Everyone counts, or no one counts.

Bosch

A few days ago my publishers relayed some feedback from a satisfied reader.  She said she had enjoyed The Red Light Zone and had felt that my style of writing made it feel that my words were aimed directly at her, like I was telling my stories to just one person. Then, perhaps because she is a fan of the genre, she added that she wished I would write crime fiction. Oh, if only!

I’ve been a fan of crime and detective stories since I was old enough to join the junior library in Easterhouse.  The Hardy Boys and Alfred’s Hitchcock’s Three Investigators soon gave way to the classics: Sherlock Holmes, Agatha Christie’s Poirot and then Raymond Chandler’s wise-cracking Philip Marlowe (“she tried to sit in my lap but I was standing up.”)

These days I devour anything by Michael Connelly, especially the novels featuring Harry Bosch whose quest to seek justice for murder victims  is driven by a simple yet powerful  philosophy: everyone counts or no one counts.  The Bosch TV show (a new series soon to be aired on Amazon Prime) is pretty good too.  I’ll be binge watching that while the rest of the world is immersed in Game of Thrones.

And so to Tom Morton, my friend and former colleague, who has just written a thought- provoking article about crime fiction in the latest Scottish Review.  His musings were sparked by the recent Shetland TV series which is set, of course, on the islands that Tom has made his home for the past umpteen decades.  He concludes his article by saying he finds it difficult to distance himself from the make-believe murder on the small screen when it seems so close to home.  Perhaps that’s why I also avoid those hard-bitten tartan noir tales set in Glasgow.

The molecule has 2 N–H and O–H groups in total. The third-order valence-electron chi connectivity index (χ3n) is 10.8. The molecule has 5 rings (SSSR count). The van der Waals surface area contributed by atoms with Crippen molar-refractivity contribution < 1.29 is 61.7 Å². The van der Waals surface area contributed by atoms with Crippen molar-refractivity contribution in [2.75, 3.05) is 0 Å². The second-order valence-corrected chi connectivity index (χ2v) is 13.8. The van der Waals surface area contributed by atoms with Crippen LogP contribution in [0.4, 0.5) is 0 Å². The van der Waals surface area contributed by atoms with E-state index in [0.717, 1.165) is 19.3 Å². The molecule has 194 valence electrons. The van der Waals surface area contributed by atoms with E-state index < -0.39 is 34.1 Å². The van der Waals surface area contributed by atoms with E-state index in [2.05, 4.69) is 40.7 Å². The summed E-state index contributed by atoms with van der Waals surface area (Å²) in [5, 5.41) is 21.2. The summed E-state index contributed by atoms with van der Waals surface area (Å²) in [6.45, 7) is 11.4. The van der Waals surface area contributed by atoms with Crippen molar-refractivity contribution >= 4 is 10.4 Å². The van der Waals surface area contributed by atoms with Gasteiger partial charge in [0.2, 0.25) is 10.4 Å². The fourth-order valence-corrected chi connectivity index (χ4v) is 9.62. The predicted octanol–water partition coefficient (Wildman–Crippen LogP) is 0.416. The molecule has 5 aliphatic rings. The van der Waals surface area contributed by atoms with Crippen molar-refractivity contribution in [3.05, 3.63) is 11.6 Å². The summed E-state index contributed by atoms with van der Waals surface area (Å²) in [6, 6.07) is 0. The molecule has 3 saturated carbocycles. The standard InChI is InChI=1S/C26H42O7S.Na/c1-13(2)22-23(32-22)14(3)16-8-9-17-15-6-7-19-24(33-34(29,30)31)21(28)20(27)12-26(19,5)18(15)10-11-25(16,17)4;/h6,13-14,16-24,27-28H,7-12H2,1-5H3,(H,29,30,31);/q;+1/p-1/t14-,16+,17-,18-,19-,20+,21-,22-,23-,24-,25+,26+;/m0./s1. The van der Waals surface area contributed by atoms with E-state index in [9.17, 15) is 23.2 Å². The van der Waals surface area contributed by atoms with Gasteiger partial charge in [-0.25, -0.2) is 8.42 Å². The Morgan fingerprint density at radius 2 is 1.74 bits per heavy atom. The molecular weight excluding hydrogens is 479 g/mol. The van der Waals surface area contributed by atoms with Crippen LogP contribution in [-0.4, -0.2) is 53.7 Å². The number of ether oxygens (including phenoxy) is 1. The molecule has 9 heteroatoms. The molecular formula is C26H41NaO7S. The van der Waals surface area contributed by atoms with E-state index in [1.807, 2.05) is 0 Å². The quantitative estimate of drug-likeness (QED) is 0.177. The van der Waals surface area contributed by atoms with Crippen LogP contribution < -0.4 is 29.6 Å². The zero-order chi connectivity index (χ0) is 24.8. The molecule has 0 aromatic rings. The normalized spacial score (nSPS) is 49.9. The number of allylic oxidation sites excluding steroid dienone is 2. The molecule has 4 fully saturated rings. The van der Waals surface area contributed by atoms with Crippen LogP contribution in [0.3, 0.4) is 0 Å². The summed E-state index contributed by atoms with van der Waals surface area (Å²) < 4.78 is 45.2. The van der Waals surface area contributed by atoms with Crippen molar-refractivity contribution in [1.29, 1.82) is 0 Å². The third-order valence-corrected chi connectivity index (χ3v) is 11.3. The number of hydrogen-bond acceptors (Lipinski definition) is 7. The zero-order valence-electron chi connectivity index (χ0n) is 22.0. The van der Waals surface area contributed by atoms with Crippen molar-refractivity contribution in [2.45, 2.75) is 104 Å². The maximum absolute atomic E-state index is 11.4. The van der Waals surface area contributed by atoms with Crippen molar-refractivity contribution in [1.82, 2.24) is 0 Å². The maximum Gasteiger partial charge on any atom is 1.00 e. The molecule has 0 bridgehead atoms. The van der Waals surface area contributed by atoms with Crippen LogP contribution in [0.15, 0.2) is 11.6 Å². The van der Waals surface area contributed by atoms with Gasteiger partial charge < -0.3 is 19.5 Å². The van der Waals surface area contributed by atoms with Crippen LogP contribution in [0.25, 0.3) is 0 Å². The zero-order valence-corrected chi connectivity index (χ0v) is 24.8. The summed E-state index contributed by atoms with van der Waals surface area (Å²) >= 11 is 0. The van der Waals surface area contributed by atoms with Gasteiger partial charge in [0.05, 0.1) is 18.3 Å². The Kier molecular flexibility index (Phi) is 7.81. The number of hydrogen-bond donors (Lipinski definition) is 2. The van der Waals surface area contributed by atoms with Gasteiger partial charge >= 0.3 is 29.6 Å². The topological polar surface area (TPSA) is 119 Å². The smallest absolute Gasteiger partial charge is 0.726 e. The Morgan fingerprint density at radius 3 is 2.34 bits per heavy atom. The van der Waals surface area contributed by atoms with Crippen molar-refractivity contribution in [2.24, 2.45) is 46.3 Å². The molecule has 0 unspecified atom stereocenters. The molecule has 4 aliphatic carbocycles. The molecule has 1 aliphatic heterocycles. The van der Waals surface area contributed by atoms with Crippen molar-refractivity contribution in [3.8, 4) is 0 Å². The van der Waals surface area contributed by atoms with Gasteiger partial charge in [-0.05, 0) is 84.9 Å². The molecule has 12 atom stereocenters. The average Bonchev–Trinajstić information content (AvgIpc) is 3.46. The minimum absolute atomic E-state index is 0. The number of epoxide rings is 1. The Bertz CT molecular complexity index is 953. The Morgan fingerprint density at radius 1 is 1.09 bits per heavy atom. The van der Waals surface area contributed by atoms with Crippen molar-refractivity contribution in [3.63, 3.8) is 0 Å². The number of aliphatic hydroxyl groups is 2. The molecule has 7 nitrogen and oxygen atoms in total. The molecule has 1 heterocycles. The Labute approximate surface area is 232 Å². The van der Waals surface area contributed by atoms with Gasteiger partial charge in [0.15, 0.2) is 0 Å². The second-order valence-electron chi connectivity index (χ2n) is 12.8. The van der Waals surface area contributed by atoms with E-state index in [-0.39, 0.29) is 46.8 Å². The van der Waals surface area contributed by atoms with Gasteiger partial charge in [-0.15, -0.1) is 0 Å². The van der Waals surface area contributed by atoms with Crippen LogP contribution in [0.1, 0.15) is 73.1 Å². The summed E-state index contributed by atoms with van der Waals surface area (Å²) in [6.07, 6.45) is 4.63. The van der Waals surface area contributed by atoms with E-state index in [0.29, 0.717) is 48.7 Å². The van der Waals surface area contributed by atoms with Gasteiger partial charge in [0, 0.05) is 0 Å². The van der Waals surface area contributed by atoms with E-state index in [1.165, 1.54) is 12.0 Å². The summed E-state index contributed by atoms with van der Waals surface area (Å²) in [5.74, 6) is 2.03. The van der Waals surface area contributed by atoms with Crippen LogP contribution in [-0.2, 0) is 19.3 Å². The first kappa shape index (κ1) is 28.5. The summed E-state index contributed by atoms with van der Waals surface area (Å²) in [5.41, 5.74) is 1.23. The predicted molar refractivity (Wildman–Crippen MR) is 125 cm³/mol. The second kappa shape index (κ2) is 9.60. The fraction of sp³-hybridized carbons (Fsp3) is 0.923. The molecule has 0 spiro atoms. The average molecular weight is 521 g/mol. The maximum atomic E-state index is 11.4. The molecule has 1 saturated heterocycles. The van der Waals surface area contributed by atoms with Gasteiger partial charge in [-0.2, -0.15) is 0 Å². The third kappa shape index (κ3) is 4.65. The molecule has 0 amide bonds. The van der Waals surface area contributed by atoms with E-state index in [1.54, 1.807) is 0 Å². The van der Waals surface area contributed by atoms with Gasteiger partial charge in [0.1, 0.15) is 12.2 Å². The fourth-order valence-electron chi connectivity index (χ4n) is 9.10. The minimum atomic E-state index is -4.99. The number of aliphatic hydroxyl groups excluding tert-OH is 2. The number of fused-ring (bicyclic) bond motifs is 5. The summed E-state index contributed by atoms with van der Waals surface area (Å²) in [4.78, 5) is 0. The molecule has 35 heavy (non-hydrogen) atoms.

And could I ever turn my hand to crime fiction? I doubt it.  Apart from anything else, there are too many good writers in that field and if you want some recommendations then you could do worse that read Mary Picken’s Live and Deadly blog, which has been nominated for an award.  Or try some Manc Noir in the form of my friend David Nolan’s latest book Black Moss which begins in the same era of commercial radio as my own memoirs.

As for me, my slight and secret nod to the genre came in the Chapter Six of The Red Light Zone as I told the true story of a car chase in Los Angeles while we were out there broadcasting live editions of Tom Morton’s show from Hollywood. This was 1996 and our engineer, John Carmichael, took some of the VHS location footage which I’ve mangled and repurposed as the backdrop to this little extract.

 

 

 

 

 

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